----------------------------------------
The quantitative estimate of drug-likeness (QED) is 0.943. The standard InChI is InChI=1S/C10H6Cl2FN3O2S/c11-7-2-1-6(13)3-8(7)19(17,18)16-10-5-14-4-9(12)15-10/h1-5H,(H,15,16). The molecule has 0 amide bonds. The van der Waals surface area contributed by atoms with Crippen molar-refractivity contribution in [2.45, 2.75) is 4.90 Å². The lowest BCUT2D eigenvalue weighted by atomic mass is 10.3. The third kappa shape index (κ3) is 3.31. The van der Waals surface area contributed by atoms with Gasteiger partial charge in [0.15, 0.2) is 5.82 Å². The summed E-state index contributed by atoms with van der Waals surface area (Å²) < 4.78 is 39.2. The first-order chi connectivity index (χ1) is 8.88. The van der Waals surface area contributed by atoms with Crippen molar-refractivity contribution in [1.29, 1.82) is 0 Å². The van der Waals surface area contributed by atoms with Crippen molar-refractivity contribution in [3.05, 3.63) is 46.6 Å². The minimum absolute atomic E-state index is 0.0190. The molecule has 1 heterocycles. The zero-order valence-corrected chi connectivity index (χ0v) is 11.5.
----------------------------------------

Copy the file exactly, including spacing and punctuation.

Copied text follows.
The quantitative estimate of drug-likeness (QED) is 0.943. The standard InChI is InChI=1S/C10H6Cl2FN3O2S/c11-7-2-1-6(13)3-8(7)19(17,18)16-10-5-14-4-9(12)15-10/h1-5H,(H,15,16). The molecule has 0 amide bonds. The van der Waals surface area contributed by atoms with Crippen molar-refractivity contribution in [2.45, 2.75) is 4.90 Å². The lowest BCUT2D eigenvalue weighted by atomic mass is 10.3. The third kappa shape index (κ3) is 3.31. The van der Waals surface area contributed by atoms with Gasteiger partial charge in [0.15, 0.2) is 5.82 Å². The summed E-state index contributed by atoms with van der Waals surface area (Å²) < 4.78 is 39.2. The first-order chi connectivity index (χ1) is 8.88. The van der Waals surface area contributed by atoms with Crippen molar-refractivity contribution in [1.29, 1.82) is 0 Å². The van der Waals surface area contributed by atoms with Crippen molar-refractivity contribution in [3.05, 3.63) is 46.6 Å². The minimum absolute atomic E-state index is 0.0190. The molecule has 1 heterocycles. The zero-order valence-corrected chi connectivity index (χ0v) is 11.5.